FK: The Hanging Sun is a screenplay adapted from a Jo Nesbo book. How did this project come about?
Francesco: I had just finished my documentary [Franca: Chaos and Creation], and I received a phone call from someone who had seen it and was related to someone I was already working with, and they said they saw my film, and asked what I wanted to do next. My answer was, I just want to make movies. I did this documentary because it was a very personal project, but I didn’t really see myself as a documentary filmmaker.
This guy, Steve Rabineau, turned out to be an agent at the time, and his wife, Sylvie, represented Jo Nesbo. She passed the novel on to me. I read it and fell in love with the atmosphere and the characters instantly; they are all lost souls who are trying to find some grounding, and that’s how I felt at the time. It was a very strange period in my life, because I had just lost my second parent, I was very lost. This character—who is in search of himself, or that suddenly finds himself, or is in the process of doing so—fascinated me. I wrote a treatment and sent it to Jo and he thought it was interesting. We met a few months later in a cafe in Santa Monica and we got along. That’s how it all started.
FK: What was the process of shooting the film like?
Francesco: We scouted all the main locations in June, and then I was back from the end of July and I spent about a week or two in Oslo. Then I just checked myself in the hotel where I stayed for the next three months. We were literally on an island in Norway for three months.
FK: Was it challenging working during COVID?
Francesco: We’re still doing COVID! But no, this wasn’t at the height of it. It was still hard because, for example, Jessica Brown Findlay, the actor who’s playing Leah, got COVID just before the start of the shoot, so we had to reschedule. So, I would say yeah, it was during the pandemic.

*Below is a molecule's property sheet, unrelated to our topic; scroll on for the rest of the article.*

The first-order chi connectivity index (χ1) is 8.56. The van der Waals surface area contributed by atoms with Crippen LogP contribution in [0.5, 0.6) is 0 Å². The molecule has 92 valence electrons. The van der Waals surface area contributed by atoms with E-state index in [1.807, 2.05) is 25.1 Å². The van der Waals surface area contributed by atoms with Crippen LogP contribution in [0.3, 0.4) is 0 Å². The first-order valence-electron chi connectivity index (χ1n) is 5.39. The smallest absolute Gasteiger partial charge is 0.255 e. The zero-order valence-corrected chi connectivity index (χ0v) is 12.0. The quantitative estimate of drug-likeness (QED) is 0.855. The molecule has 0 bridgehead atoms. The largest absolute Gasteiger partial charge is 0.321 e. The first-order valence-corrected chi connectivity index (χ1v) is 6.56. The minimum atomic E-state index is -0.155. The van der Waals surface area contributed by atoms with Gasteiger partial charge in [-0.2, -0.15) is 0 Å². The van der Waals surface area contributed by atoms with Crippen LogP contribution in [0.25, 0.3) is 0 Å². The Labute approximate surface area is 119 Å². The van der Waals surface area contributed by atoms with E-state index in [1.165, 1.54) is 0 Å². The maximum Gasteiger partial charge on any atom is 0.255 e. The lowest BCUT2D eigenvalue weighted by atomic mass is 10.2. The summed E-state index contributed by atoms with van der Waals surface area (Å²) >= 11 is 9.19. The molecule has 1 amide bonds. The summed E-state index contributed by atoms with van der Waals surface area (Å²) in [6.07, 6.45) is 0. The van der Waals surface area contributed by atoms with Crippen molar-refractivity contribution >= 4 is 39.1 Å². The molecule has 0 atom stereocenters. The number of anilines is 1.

FK: That’s one for the books.
Francesco: It was amazing because we had just lost an actor to play the dad, and we were looking for someone to replace him. So, I had one of my two leads with COVID. And then I had no dad. The guy who played him fell through and then it all works out because in film there’s this magic—there’s a God that protects filmmakers, I think, that makes them finish their projects.
FK: Somehow yes! Perhaps there’s some kind of therapy in this filmmaking process for you? I know you mentioned that all the souls were lost souls in the story, and you felt a little bit like that at the same time. Going through this process do you feel a sense of closure, especially because losing the “father” character (as the actor), running parallel to what you’ve been experiencing in real life?
Francesco: Yeah, it’s funny—I don’t remember who said it, but I once read that, in a way, to grow up you have to kill your parents. That’s obviously metaphoric. But in my case, the death of both my parents made me an adult and responsible in a different way than I was before. This film is really about fatherhood. It’s also about how violent and male dominant our society has been. And it’s about dogma. It’s about many things, but it’s about choosing your own family. I think it was quite symbolic, yes, that I lost the father character just before starting. My wife was six months pregnant when I left to make the film. I came back just a week before the beginning of his birth, the beginning of his life, so it’s quite a milestone.
FK: What were some of the challenges you faced filming in Norway? Were you checking Google Weather every single day?
Francesco: You know, it’s so unpredictable, that it doesn’t matter what the weather forecast says there. That’s one of the first things they tell you. So, with this being my first Narrative Feature, together with COVID, and with the personal challenges and a few production challenges, we had a ‘weather challenge’ that manifested in every possible way. For example, we’re in a small house shooting at the edge of the world, and the wind starts blowing. So, you can’t record dialogue because it’s too loud. There was one scene we had to bring inside on a rainy day, and I wanted to shoot another scene that was kind of related to it back outside. Because why go to Norway, otherwise? And that day we had two thunderstorms. We had a double rainbow three times! It was almost, like, funny, you know, the crew was laughing. And I was just cursing everything.
FK: It sounds like a Monty Python sketch.
Francesco: It really was, and they were like: you’ve got to stop cursing, because this is not going to help you. But I remember that day was probably the most challenging nightmare of my entire career. That includes photography, commercials, music videos, you know, everything I’ve done before—I never had a day like that. The weather was so challenging but the setting was so rewarding on screen. The visuals of the film have ended up looking poetic and at the same time violent, like the main characters.
FK: When you hit rock bottom the only way is up. Once you get that out the way everything else seems a breeze [weather pun, I’m afraid]! This is your first feature alone, right?